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159. The attraction of the particles of a fluid to each other and to glass being supposed sensible only at very small distances, find the relation between the diameter of a capillary tube, and the height to which the fluid will rise.

160. When a fluid moves, acted on by any forces, determine the effective accelerating force in the direction of its motion at any point.

Employ the result to find the velocity with which an incompressible fluid issues through an indefinitely small orifice in a vessel containing it.

161. Define the centre of pressure of a plane surface immersed in a fluid. Why is its position independent of the inclination, and lower than the centre of gravity of the surface?

162. What is the nature of the transmission of fluid pres- 1835 sure? Apply the principle to explain Bramah's press.

163. Compare the specific gravities of a solid and fluid, the specific gravity of the solid being less than that of the fluid.

164. Having given the graduations of two thermometers for freezing and boiling water, determine the graduation of one, when the other marks to.

165. Find the magnitude and direction of the resultant of the pressure of a fluid on the surface of a solid immersed in it.

166. Describe the common barometer, and find the correction to be applied when a small quantity of air remains in the upper part of the tube.

What other circumstances affect the accuracy of the apparent altitude ?

167. Compare the duties of an atmospheric steam engine for one oscillation of the piston, (1) when the cylinder as usual is open at the top, (2) when hermetically closed.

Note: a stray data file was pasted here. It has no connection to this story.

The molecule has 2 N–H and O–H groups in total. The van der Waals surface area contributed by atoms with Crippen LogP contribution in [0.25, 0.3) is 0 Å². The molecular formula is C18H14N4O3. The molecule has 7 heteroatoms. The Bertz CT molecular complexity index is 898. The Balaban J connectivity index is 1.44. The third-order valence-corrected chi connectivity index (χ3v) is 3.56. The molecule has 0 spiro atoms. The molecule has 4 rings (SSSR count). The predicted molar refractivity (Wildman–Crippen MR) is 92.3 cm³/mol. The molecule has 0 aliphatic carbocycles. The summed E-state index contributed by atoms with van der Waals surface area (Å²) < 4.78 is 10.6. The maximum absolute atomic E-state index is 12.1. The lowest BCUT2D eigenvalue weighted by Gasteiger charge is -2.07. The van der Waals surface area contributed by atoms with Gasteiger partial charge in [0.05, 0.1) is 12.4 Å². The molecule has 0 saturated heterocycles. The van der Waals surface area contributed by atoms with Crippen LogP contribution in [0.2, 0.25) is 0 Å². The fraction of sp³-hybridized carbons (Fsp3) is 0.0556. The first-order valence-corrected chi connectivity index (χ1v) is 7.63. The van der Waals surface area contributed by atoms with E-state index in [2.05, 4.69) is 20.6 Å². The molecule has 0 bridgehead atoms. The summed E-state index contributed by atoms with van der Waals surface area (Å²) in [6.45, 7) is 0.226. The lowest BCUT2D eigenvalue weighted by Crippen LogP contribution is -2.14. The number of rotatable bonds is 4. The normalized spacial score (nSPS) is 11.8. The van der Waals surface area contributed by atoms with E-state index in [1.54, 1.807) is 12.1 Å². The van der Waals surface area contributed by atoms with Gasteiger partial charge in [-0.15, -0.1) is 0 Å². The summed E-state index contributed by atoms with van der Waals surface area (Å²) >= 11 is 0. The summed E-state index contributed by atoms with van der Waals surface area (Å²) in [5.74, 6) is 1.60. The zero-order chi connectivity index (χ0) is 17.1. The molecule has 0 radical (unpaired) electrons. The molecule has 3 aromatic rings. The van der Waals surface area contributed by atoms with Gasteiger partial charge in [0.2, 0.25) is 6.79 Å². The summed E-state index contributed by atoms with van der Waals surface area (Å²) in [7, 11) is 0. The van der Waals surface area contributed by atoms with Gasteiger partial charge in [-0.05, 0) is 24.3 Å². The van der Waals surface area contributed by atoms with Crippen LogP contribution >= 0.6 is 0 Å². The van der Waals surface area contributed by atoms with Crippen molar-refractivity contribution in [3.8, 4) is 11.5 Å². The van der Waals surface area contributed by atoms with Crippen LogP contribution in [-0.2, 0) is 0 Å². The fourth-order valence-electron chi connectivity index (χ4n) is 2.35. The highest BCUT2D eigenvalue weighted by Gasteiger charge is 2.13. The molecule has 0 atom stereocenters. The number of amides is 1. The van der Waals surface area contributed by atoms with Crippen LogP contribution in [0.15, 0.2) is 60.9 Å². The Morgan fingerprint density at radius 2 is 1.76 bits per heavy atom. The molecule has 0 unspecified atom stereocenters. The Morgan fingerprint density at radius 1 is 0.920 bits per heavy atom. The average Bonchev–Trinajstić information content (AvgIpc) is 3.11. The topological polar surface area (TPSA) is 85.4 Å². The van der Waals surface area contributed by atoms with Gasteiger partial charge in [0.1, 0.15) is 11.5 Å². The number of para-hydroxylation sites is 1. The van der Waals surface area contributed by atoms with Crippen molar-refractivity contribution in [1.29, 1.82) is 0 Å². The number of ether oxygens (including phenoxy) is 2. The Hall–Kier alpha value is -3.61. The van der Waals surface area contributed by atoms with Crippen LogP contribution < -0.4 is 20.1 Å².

168. The pressure on a quarter of the surface of a hemispheroidal bowl filled with fluid (bounded by two planes passing through the axis c which is vertical) will be equivalent to a single force acting in the straight line whose equations are

3 a? c2 X = Y = +

16 169. Assuming the differential expression for the pressure

с2

at any point of a fluid mass in equilibrium when acted on by known forces, shew that the resultant of the forces at a point in the surface is in the direction of the normal; and that the equilibrium is possible when the forces arise from the attraction to a fixed centre, or to every particle of a solid or fluid mass.

170. Find the centre of pressure of the area of a quadrant of a circle, one side of the quadrant coinciding with the surface of the fluid.

1836

171. In what respect does the effect produced by the application of pressure to a fluid differ from that produced by the application of the same pressure to a solid body? Explain what is termed the hydrostatical paradox.

172. Investigate the conditions to be fulfilled that a body may float in equilibrium on a fluid.

173. Explain the principle and action of the syphon ; and thence the phenomena of tide-wells or reciprocating springs.

174. Compare the specific gravities of two fluids by weighing them in the same vessel.

175. Describe the construction of the common mercurial thermometer. Why can it not be depended on for temperatures above 212? What methods are used to measure intense heat and cold? Explain the construction and use of the register thermometer.

176. Investigate the position of the metacentre of a floating vessel, partly filled with fluid. What effect is produced upon the stability of a ship by throwing out the ballast and leaking an equal weight of sea water ?

177. A cubical vessel, full of fluid, is held in a given position, compare the pressures on its several sides.

178. Determine the velocity of the wind, blowing horizontally, when it is just able to overturn a given cylinder standing on a horizontal plane, and prevented from sliding.

179. The times of emptying a segment of a sphere through equal small orifices in its vertex and base are as 1 : n, the base being horizontal in both cases ; compare the volume of the segment with that of the whole sphere.